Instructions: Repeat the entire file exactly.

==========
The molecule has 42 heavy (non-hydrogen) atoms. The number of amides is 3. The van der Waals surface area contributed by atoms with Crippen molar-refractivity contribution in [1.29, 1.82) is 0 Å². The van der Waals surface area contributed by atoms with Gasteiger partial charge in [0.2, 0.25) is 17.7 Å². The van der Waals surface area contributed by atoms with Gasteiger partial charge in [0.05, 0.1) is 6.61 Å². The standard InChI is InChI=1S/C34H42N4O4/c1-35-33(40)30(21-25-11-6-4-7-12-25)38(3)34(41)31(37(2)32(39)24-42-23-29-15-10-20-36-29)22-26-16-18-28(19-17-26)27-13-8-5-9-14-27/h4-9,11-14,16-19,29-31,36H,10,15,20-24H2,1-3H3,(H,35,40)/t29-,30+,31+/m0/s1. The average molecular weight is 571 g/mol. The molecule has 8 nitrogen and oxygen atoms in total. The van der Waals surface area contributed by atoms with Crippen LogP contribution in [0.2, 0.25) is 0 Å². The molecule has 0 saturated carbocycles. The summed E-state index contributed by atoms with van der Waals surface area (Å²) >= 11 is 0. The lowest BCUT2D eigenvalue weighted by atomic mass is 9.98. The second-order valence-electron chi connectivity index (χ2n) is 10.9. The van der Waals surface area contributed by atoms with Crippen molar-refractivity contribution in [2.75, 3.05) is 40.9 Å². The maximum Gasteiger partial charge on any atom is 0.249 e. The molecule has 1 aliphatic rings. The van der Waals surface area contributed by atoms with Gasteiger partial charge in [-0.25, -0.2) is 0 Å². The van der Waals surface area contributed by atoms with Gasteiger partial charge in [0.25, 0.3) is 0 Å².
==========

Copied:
The molecule has 42 heavy (non-hydrogen) atoms. The number of amides is 3. The van der Waals surface area contributed by atoms with Crippen molar-refractivity contribution in [1.29, 1.82) is 0 Å². The van der Waals surface area contributed by atoms with Gasteiger partial charge in [0.2, 0.25) is 17.7 Å². The van der Waals surface area contributed by atoms with Gasteiger partial charge in [0.05, 0.1) is 6.61 Å². The standard InChI is InChI=1S/C34H42N4O4/c1-35-33(40)30(21-25-11-6-4-7-12-25)38(3)34(41)31(37(2)32(39)24-42-23-29-15-10-20-36-29)22-26-16-18-28(19-17-26)27-13-8-5-9-14-27/h4-9,11-14,16-19,29-31,36H,10,15,20-24H2,1-3H3,(H,35,40)/t29-,30+,31+/m0/s1. The average molecular weight is 571 g/mol. The molecule has 8 nitrogen and oxygen atoms in total. The van der Waals surface area contributed by atoms with Crippen LogP contribution in [0.2, 0.25) is 0 Å². The molecule has 0 saturated carbocycles. The summed E-state index contributed by atoms with van der Waals surface area (Å²) >= 11 is 0. The lowest BCUT2D eigenvalue weighted by atomic mass is 9.98. The second-order valence-electron chi connectivity index (χ2n) is 10.9. The van der Waals surface area contributed by atoms with Crippen molar-refractivity contribution in [2.75, 3.05) is 40.9 Å². The maximum Gasteiger partial charge on any atom is 0.249 e. The molecule has 1 aliphatic rings. The van der Waals surface area contributed by atoms with Gasteiger partial charge in [-0.25, -0.2) is 0 Å². The van der Waals surface area contributed by atoms with Gasteiger partial charge in [0.25, 0.3) is 0 Å².